On Your Own

The vacancy rate among buildings that accept Section 8 already hovers between zero to 2 percent, and it's going to get worse. According to a recent study, landlords are "increasingly reluctant to accept Section 8 tenants."

THE SCENE AT a recent meeting of Oak Grove Tower's tenants was the kind of photo op that housing officials hate and politicians love: More than 100 low-income, elderly, immigrant and disabled tenants packed the meeting, many toting signs with the words "Save Our Home" written in magic marker. One elderly woman taped her sign to her walker. Another propped it up against her oxygen tank.

Sentinel Management, which runs the building in the Loring area, had announced it was getting out of the U.S. Housing and Urban Development's Section 8 rent-subsidy program and raising rents by more than $200 a month at the end of September. The panicked tenants complained that they'll face eviction, homelessness and, in words of one Russian tenant, certain death. Local officials and bigwigs--such as the offices of Dee Long, Sharon Sayles Belton, and even Barbara Carlson herself--flocked to the meeting to promise support, but HUD's Mark Campbell was the only one to offer something tangible: "enhanced vouchers," which would cover the rent increase. Campbell said he "had no reason to believe" that HUD's Washington office wouldn't approve the additional expense; most of the tenants will be able to stay.

For a year, that is. Because of recent congressional budget cuts, HUD's Section 8 programs have gone from being renewable every five years to being renewed annually. Also, funds for the "enhanced vouchers" come out of HUD's Preservation Program, and so far, Congress hasn't allocated money for the program in the '98 budget. The residents can stay, however, if a nonprofit agency or local government buys the building and makes up the subsidy.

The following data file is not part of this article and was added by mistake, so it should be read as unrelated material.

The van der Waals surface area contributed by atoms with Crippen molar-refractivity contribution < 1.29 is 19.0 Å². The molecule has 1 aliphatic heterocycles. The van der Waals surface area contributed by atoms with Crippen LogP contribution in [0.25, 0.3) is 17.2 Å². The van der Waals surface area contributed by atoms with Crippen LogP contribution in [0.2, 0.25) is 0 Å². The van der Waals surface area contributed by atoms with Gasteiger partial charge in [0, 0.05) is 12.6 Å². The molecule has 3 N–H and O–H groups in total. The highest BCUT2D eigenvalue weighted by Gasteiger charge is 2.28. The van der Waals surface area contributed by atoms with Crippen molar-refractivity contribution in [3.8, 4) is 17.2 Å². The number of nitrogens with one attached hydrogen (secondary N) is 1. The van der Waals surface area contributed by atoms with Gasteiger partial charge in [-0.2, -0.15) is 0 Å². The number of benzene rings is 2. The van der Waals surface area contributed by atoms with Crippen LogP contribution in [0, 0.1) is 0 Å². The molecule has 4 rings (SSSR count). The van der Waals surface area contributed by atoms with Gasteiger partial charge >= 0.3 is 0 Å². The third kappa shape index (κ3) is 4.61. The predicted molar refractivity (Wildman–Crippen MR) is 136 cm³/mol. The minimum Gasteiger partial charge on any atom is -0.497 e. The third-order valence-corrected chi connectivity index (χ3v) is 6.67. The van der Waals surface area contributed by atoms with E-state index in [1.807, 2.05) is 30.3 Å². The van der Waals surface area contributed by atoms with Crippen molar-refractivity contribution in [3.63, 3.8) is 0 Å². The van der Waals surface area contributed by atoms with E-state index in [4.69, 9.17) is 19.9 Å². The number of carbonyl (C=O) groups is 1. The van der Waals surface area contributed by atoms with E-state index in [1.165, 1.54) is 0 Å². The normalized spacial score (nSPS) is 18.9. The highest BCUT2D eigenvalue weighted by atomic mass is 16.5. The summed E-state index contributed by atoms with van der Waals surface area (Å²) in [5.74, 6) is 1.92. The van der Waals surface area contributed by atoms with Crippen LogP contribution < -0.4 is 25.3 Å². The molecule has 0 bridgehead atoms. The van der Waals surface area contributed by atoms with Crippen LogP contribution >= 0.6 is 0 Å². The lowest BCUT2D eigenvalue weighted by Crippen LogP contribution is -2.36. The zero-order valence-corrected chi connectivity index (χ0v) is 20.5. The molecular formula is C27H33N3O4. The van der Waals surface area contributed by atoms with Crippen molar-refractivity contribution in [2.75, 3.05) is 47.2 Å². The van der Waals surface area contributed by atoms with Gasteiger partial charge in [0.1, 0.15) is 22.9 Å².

But if that doesn't happen, things could get a lot worse. Without the "enhanced vouchers," the tenants will likely get the standard Section 8 subsidy--which covers up to HUD's determined "fair market rent" for the region ($486 for one bedroom and $621 for two bedrooms)-- and they'll have to find a building that accepts them.

Which is more difficult than it sounds. The vacancy rate among buildings that accept Section 8 already hovers between zero to 2 percent, and according to an annual study by Community Action for Suburban Hennepin, landlords are "increasingly reluctant to accept Section 8 tenants." The 1996 survey showed that "some 8,000 rental units where tenants with Section 8 had previously been accepted no longer accepted Section 8. This year another 4,000 units have joined that category." In addition, in 10 percent of the buildings that supposedly accept the vouchers, landlords impose income requirements that prevent Section 8 tenants from renting there.

To date, Oak Grove tenant Pat Goldberg has called 92 buildings that accept Section 8, but found no vacancies. "I'm scared to death," she says. "I've got breathing problems and it would be hard to move. It's a lot of work, even for a healthy person. I don't know what I'll do."

Oak Grove Towers, like much of the subsidized housing built in the late '70s and early '80s, was part of a HUD program that granted construction subsidies to landlords willing to keep the rent below the region's market rate for 20 years. There are about 300 such buildings in Minnesota. But now that those contracts are expiring, many landlords are expected to leave the program rather than renew.

In addition, the department plans to tear down 30,000 dilapidated public-housing units nationally by 2002 and replace them with smaller, mixed-income communities, which will house fewer tenants. The displaced tenants will get--you guessed it--Section 8 vouchers. HUD spokesman Victor Lambert says the plan will give residents more choices, eliminate concentrations of low-income families, and ultimately be cheaper for HUD, which won't have to insure or underwrite the buildings. But when pressed on how additional displaced tenants are going find homes in an already flooded market, Lambert acknowledges "it's going to be tight." Through relocation counseling, education, and outreach programs, he says, "the department is fully committed to doing everything it can do to find housing for these people."

But for now, that's little consolation to the tight-knit group of tenants at 215 Oak Grove. "You hate to move and lose your friends, because when you get older you kinda depend on the people you live around. It's like a small town, it's security," says Goldberg. "It's a rough situation. We can't afford to stay here, but where are you going to put us? There's no place."

 
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